Infectious diseases

Daily decisions about risk: What to do when there’s no right answer

Robert H. Shmerling, MD

Senior Faculty Editor, Harvard Health Publishing

With COVID-19 cases still rising in many places, all of us must make daily decisions involving personal risk. But often, there’s no single right answer that applies to everyone. Here’s how to make sensible decisions around many different activities.

Summer’s here, teens and parents — now what?

For many teens, summer activities like jobs, internships, and camps are probably on hold this year, and a sense of uncertainty hovers over nearly everything. How can parents guide teens and help them flourish while also keeping them safe?

Driving across the country in a pandemic

Robert H. Shmerling, MD

Senior Faculty Editor, Harvard Health Publishing

Driving halfway across the country may not seem enticing these days, but at the moment traveling by car is arguably safer than traveling by plane. If you’re considering a road trip, some planning will make things easier — and safer.

How to socialize in a pandemic

Some social distancing will be needed for many more months, or even years, to keep the coronavirus at bay. But abstaining from all social contact for the long haul won’t be a sustainable option for most people. So, how can we make decisions about socializing safely?

Bracing for contact tracing

Robert H. Shmerling, MD

Senior Faculty Editor, Harvard Health Publishing

As states reopen, contact tracing — locating and testing people known to have been in close contact with someone who has COVID-19 — will be an important tool to help contain further spread of illness. But how does it work, and what do you need to know about it?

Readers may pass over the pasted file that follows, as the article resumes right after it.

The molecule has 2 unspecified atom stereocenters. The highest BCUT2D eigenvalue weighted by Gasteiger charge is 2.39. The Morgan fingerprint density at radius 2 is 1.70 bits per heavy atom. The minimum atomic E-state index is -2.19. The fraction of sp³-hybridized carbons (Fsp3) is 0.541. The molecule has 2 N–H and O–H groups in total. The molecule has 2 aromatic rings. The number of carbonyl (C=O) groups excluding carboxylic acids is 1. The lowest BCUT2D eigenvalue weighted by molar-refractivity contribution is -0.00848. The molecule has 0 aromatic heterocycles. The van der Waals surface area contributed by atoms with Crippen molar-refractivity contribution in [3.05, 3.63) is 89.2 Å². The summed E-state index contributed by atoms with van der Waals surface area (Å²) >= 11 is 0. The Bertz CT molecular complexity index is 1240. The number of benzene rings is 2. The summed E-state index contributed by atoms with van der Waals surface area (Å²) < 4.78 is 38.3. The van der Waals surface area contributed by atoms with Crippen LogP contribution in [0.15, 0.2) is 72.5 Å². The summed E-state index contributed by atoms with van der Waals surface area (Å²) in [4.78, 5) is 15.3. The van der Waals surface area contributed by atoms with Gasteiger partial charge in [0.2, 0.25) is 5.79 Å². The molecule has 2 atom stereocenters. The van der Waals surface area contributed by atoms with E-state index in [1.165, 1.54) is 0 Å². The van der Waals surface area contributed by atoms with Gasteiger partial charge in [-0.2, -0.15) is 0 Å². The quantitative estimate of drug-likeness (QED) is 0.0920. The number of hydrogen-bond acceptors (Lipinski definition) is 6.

New warning on coronavirus symptoms in children — what parents need to know

Claire McCarthy, MD

Senior Faculty Editor, Harvard Health Publishing

A rare syndrome in some children that affects the heart and other organs may be a reaction to a current or past COVID-19 infection, but test results for the coronavirus are sometimes negative.

No spleen? What you need to know to stay healthy

Wendy Stead, MD


You don’t need your spleen to live a normal, healthy life, but the spleen does play an important role in defending the body against infection, so those without it need to take certain precautions to ensure they remain healthy.

U=U: Ending stigma and empowering people living with HIV

People living with HIV can suppress the virus by taking medication daily. If the level of virus in a person’s blood is suppressed successfully, research shows that the virus isn’t passed on to others. U=U means “undetectable equals untransmittable.”

As the pandemic drags on, when can we get back to work?

Robert H. Shmerling, MD

Senior Faculty Editor, Harvard Health Publishing

As the coronavirus pandemic stretches on, many people wonder when they can go back to their workplaces. The answers may depend on where a person lives and works, findings from antibody tests, and other factors.

A tale of two epidemics: When COVID-19 and opioid addiction collide

In our inner cities, the COVID-19 pandemic comes on top of another crisis that has plagued our country for years: the opioid epidemic. The combined effects of these two events are immense, and highlight already-existing problems with our society and our health care system.